Thursday, 13 June 2013

(Not) Surveying Butterflies Around Chaumussay

As regular readers know, I participate in a national butterfly monitoring project run by the Muséum National d'histoire naturelle in Paris. Last Wednesday I sallied forth with my clipboard to walk my transects around Chaumussay, counting butterfly numbers and species in a systematic way on particular sites. My Chaumussay sites are mostly dry limestone, with two natural grassland sites on steep slopes, two transects that run along tracks through crops and one that runs through improved cattle pasture.

A male Adonis Blue Polyommatus bellargus nectaring on Common Birdsfoot Trefoil Lotus corniculatus. This was the only species flying in any numbers. They are a limestone grasslands specialist which over-winters as a caterpillar.
I didn't manage to get in a May survey because the weather never got good enough to bother going out to look for butterflies when I had the time to do it. Luc Manil, who co-ordinates the project, said it was as if nature had just come to a halt in May. Plants didn't grow and butterflies didn't emerge.

 A Pyramidal Orchid Anacamptis pyramidalis, one of many orchids I saw. This protected species is easy to spot on the limestone roadside bank at Chaumussay as you take the road to le Petit Pressigny.
By 5 June though summer had hit with a bang. The afternoon was very warm, although cloudy, and with a light breeze. All around me farmers were manically making hay. They hate having to wait until June to take their first cut of hay, and the mowing, windrowing and baling activity was relentless and furious. I got shoo'd off my last transect as the farmer was coming up the lane on a tractor towing a rake.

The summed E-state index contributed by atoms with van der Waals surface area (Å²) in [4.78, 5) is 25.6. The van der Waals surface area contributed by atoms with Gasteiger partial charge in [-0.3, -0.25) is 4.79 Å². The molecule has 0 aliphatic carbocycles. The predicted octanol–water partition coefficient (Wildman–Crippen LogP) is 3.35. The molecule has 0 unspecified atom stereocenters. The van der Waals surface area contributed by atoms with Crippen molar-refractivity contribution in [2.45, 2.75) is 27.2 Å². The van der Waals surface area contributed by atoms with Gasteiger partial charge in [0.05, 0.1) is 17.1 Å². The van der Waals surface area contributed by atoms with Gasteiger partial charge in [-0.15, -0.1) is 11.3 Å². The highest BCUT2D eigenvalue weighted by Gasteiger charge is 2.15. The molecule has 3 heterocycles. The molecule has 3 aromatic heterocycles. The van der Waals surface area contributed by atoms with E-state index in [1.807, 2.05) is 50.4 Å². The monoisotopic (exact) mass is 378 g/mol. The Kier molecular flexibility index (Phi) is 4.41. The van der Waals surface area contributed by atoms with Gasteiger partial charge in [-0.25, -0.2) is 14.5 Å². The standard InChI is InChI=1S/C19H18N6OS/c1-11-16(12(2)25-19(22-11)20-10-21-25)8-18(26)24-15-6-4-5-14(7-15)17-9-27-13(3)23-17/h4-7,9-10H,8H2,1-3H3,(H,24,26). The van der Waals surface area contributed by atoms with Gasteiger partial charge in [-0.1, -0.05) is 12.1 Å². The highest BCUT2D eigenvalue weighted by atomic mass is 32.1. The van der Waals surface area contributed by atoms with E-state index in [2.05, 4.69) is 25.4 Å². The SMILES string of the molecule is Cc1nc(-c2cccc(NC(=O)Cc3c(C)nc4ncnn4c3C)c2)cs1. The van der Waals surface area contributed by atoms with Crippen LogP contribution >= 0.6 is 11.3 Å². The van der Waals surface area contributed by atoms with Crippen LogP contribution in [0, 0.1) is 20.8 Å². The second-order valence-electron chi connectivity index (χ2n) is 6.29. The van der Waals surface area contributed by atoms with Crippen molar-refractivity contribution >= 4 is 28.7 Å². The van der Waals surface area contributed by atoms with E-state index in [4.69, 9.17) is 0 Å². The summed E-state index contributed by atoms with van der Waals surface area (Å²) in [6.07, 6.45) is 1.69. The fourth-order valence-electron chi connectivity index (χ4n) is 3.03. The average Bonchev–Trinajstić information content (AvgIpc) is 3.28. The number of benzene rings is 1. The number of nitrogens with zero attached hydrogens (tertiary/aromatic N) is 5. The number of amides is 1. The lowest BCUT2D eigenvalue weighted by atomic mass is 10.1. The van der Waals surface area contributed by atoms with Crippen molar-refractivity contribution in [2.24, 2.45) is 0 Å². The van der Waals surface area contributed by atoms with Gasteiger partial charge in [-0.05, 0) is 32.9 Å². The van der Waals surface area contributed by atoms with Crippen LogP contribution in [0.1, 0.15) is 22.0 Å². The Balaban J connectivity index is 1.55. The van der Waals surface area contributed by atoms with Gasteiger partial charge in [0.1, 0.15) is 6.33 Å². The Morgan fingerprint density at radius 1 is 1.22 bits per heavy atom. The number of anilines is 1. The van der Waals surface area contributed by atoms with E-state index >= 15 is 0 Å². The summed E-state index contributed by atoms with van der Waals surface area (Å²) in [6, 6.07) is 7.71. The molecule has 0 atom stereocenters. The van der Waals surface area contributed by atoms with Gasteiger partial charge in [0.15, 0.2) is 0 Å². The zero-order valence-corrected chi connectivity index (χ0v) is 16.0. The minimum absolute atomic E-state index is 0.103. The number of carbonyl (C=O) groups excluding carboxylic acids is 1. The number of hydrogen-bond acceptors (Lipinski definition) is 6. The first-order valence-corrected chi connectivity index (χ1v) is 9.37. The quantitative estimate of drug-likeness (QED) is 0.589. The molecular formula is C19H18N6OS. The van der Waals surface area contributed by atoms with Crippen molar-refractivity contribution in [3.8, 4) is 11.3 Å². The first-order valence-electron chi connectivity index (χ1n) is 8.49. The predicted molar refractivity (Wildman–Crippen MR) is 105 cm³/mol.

Bedstraw Broomrape Orobanche caryophyllacea -- not an orchid, but still magnificent. This is the largest and frilliest broomrape here, common and easy to spot. It is described in Rose as 'deliciously clove scented', but since there was a steep ditch and bank between me and it, I limited myself to photos.
Even so, we hadn't had enough warm days for the butterflies to respond. I was shocked by how few individuals I saw, and how few species. I saw more orchids (14 species, dozens of individual plants) than butterflies (8 species, 28 individuals).There were no Violet Fritillaries, none of the larger whites and all the species that over-winter as adults must have died, as I didn't record any.

I think this is the shield bug Odontotarsus purpureolineatus, but I've never seen it before. Thanks to Eric on Le Monde des Insectes online forum for pointing me in the right direction.
But that doesn't mean it was a wasted afternoon. I saw lots of things besides butterflies, and there are lots of caterpillars around. The butterflies are coming, and my next survey should be a completely different picture. To make up for May's deficit I will try to schedule the next survey for late June. Already the swallowtails are turning up, ready for summer.

One of the somewhat unexpected additional impediments to my butterfly surveying. This huge pile of lumber has appeared, plonked right on the path of one of my transects. Surprisingly, this is where I recorded my 'best' species for the whole afternoon -- a Southern White Admiral Limenitis reducta.
A female Broad-bodied Chaser Libellula depressa rests on vegetation by a ditch. These at least are abundant and active at the moment.
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Orchard News: After telling everyone that our cherries would be at least another week, the Burlat has snuck up on me. I picked the first kilo yesterday. Burlat is an early variety, and has been in the market for over a week, but the our orchard always lags the commercial production.

3 comments:

Tim said...

We saw that pile of logs and Pauline commented that it had "boogered" up one of your transects....
and it is also on top of one of the best groups of Bee Orchids along there!!
Nice weather today, init?

Leon and Sue Sims said...

Susan - I love the passion you have. Not my thing but I really enjoy your enthusiasm.
BTW - all our insect friends are wearing raincoats the last week.
I do like seeing butterfly and dragonfly in our garden in the warmer months.
Tell Simon, I like cars and music.
Hope you are both well and are enjoying some sunshine.

Susan said...

Leon: no sunshine today -- pouring with rain.